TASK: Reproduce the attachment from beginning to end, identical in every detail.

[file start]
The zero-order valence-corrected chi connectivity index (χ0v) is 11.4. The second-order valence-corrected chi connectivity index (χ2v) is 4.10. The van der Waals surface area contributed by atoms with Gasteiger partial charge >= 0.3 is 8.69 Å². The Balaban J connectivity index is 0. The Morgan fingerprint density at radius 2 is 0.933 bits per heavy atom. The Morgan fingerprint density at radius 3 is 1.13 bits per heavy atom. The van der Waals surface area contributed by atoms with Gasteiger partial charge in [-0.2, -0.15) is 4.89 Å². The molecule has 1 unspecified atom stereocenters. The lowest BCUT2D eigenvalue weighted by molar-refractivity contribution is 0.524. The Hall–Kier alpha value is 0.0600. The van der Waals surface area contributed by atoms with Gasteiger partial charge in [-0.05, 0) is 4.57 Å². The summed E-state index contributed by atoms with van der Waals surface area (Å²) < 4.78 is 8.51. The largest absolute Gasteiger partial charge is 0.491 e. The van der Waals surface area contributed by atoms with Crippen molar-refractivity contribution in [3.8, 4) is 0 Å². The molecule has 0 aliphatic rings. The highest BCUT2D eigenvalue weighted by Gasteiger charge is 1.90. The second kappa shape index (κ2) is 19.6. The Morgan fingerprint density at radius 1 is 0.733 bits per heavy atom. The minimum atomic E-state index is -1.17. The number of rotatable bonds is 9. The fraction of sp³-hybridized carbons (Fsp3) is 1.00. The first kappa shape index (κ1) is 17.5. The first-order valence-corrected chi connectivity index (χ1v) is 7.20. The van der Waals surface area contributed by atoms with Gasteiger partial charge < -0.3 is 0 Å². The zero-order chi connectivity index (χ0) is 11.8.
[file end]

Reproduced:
The zero-order valence-corrected chi connectivity index (χ0v) is 11.4. The second-order valence-corrected chi connectivity index (χ2v) is 4.10. The van der Waals surface area contributed by atoms with Gasteiger partial charge >= 0.3 is 8.69 Å². The Balaban J connectivity index is 0. The Morgan fingerprint density at radius 2 is 0.933 bits per heavy atom. The Morgan fingerprint density at radius 3 is 1.13 bits per heavy atom. The van der Waals surface area contributed by atoms with Gasteiger partial charge in [-0.2, -0.15) is 4.89 Å². The molecule has 1 unspecified atom stereocenters. The lowest BCUT2D eigenvalue weighted by molar-refractivity contribution is 0.524. The Hall–Kier alpha value is 0.0600. The van der Waals surface area contributed by atoms with Gasteiger partial charge in [-0.05, 0) is 4.57 Å². The summed E-state index contributed by atoms with van der Waals surface area (Å²) < 4.78 is 8.51. The largest absolute Gasteiger partial charge is 0.491 e. The van der Waals surface area contributed by atoms with Crippen molar-refractivity contribution in [3.8, 4) is 0 Å². The molecule has 0 aliphatic rings. The highest BCUT2D eigenvalue weighted by Gasteiger charge is 1.90. The second kappa shape index (κ2) is 19.6. The Morgan fingerprint density at radius 1 is 0.733 bits per heavy atom. The minimum atomic E-state index is -1.17. The number of rotatable bonds is 9. The fraction of sp³-hybridized carbons (Fsp3) is 1.00. The first kappa shape index (κ1) is 17.5. The first-order valence-corrected chi connectivity index (χ1v) is 7.20. The van der Waals surface area contributed by atoms with Gasteiger partial charge < -0.3 is 0 Å². The zero-order chi connectivity index (χ0) is 11.8.